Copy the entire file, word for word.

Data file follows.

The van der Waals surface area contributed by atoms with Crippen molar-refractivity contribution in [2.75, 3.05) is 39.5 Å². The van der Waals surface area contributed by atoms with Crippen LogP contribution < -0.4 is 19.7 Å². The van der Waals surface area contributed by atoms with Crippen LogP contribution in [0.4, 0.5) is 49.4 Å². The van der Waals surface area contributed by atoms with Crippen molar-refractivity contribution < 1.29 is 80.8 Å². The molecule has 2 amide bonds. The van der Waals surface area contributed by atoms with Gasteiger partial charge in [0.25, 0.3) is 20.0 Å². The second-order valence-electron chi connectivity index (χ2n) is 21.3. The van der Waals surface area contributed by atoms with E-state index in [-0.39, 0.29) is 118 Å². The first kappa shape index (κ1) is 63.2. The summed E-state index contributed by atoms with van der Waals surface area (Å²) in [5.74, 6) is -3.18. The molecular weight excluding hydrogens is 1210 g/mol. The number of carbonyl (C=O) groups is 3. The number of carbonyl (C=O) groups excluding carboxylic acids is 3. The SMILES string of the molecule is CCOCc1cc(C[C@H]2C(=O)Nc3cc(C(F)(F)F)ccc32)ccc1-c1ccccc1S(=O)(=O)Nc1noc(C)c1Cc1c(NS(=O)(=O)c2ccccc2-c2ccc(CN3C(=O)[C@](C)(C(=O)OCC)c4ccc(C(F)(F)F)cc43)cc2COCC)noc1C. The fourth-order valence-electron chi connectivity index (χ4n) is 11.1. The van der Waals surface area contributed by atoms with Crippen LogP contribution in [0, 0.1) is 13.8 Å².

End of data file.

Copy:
The van der Waals surface area contributed by atoms with Crippen molar-refractivity contribution in [2.75, 3.05) is 39.5 Å². The van der Waals surface area contributed by atoms with Crippen LogP contribution < -0.4 is 19.7 Å². The van der Waals surface area contributed by atoms with Crippen LogP contribution in [0.4, 0.5) is 49.4 Å². The van der Waals surface area contributed by atoms with Crippen molar-refractivity contribution < 1.29 is 80.8 Å². The molecule has 2 amide bonds. The van der Waals surface area contributed by atoms with Gasteiger partial charge in [0.25, 0.3) is 20.0 Å². The second-order valence-electron chi connectivity index (χ2n) is 21.3. The van der Waals surface area contributed by atoms with E-state index in [-0.39, 0.29) is 118 Å². The first kappa shape index (κ1) is 63.2. The summed E-state index contributed by atoms with van der Waals surface area (Å²) in [5.74, 6) is -3.18. The molecular weight excluding hydrogens is 1210 g/mol. The number of carbonyl (C=O) groups is 3. The number of carbonyl (C=O) groups excluding carboxylic acids is 3. The SMILES string of the molecule is CCOCc1cc(C[C@H]2C(=O)Nc3cc(C(F)(F)F)ccc32)ccc1-c1ccccc1S(=O)(=O)Nc1noc(C)c1Cc1c(NS(=O)(=O)c2ccccc2-c2ccc(CN3C(=O)[C@](C)(C(=O)OCC)c4ccc(C(F)(F)F)cc43)cc2COCC)noc1C. The fourth-order valence-electron chi connectivity index (χ4n) is 11.1. The van der Waals surface area contributed by atoms with Crippen LogP contribution in [0, 0.1) is 13.8 Å².